It seems Ellie is on the other side of grief. After a bloody campaign of revenge, she achieves the impossible. She is inside goodness: A domestic dream of peace and comfort with Dina and a baby. Yet pain still feels far more real, more urgent to Ellie. Grief has come to find her in these Elysian fields, but perhaps it never ever left. There is still something awful inside Ellie, like the cordyceps lodged within her mind, where nothing can feel real until she lets the poison out.
Grief is misunderstood – even now in the face of global tragedy like Covid. Researchers investigate ideas of ‘ambiguous loss’, an idea that suggests closure itself may be a myth. This game teaches you a similar lesson in the tradition of tragedy. Ellie’s hubris is believing she can find closure–first through revenge, then domesticity, and finally sheer nihilism. By game’s end, Ellie is transformed for the worse. She can no longer physically play the song Joel taught her on the guitar. Her grief becomes literal: A melody that can no longer be resolved.
Both games offer drastically different, contradictory perspectives into grief. Cozy closure that is still wise in Spiritfarer. An uncompromising honesty & brokenness in The Last of Us: Part 2, but perhaps too nihilistic. I try to make games a part of this process I am going through, but they are not entirely honest with me about grief. I return to a memory of my dad:
After my grandfather died, my father took my sister and me to see Big Fish. We didn’t know what the movie was about, which was a mistake, but also wasn’t. For the entirety of the movie, Albert Finney is dying and Billy Crudup, his son, is mad at his dad. Their feud is simple: Albert tells fantastical stories and Billy sees this storytelling as a painful distraction from reality. By story’s end, Billy finally plays the game his father has been trying to teach him. As Albert lays dying, Billy decides to tell a fantastical story – his father’s. A movie with a mechanic that becomes the message, how storytelling transforms from distraction into a moment of truth, then becomes both at once on a deathbed: a son embracing his father’s story through story.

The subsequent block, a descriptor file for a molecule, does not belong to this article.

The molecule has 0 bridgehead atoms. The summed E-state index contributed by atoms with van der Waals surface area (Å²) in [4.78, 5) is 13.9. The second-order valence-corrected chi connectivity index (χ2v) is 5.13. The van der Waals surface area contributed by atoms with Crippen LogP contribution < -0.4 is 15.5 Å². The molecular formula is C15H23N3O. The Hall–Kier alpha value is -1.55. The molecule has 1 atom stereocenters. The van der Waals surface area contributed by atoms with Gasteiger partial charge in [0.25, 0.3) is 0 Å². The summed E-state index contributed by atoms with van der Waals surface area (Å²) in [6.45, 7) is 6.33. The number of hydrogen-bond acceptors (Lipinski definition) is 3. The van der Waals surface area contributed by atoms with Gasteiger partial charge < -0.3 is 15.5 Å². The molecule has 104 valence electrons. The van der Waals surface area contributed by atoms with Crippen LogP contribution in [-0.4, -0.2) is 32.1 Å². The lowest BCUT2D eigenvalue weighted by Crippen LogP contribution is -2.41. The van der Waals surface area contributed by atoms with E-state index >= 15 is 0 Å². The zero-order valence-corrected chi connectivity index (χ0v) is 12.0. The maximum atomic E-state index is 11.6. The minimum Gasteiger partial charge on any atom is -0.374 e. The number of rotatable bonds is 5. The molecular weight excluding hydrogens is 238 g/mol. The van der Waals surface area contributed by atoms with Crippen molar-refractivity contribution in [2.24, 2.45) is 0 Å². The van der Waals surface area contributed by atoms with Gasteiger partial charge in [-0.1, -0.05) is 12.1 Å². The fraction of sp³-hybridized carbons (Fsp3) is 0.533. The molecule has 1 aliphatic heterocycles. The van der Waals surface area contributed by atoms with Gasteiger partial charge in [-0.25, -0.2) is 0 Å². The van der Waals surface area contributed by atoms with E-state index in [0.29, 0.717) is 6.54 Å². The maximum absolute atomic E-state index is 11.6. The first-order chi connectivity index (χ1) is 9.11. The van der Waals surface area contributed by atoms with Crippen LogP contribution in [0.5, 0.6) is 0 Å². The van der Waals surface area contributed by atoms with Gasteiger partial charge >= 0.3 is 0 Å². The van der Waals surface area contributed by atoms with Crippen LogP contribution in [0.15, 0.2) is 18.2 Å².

At that young age, my anger toward my father is shapeless, repressed. When my father cries on the way back to the car, he doesn’t really talk to my sister and me. I watch quietly, my own life a kind of cutscene where I am not given the opportunity to interact. I see who my father is, but he is so far away.
Games teach me to meditate on do-overs. Comfort my father then or let him cry. Feel sad for him or stay angry. Spend my time playing a game or finally call him to talk. His body is already cold in his favorite chair. Grief makes all of this happen at once. Life is not kind like a game, it offers no waypoints to guide me through.
John Baxa is a writer and freelance contributor to NME.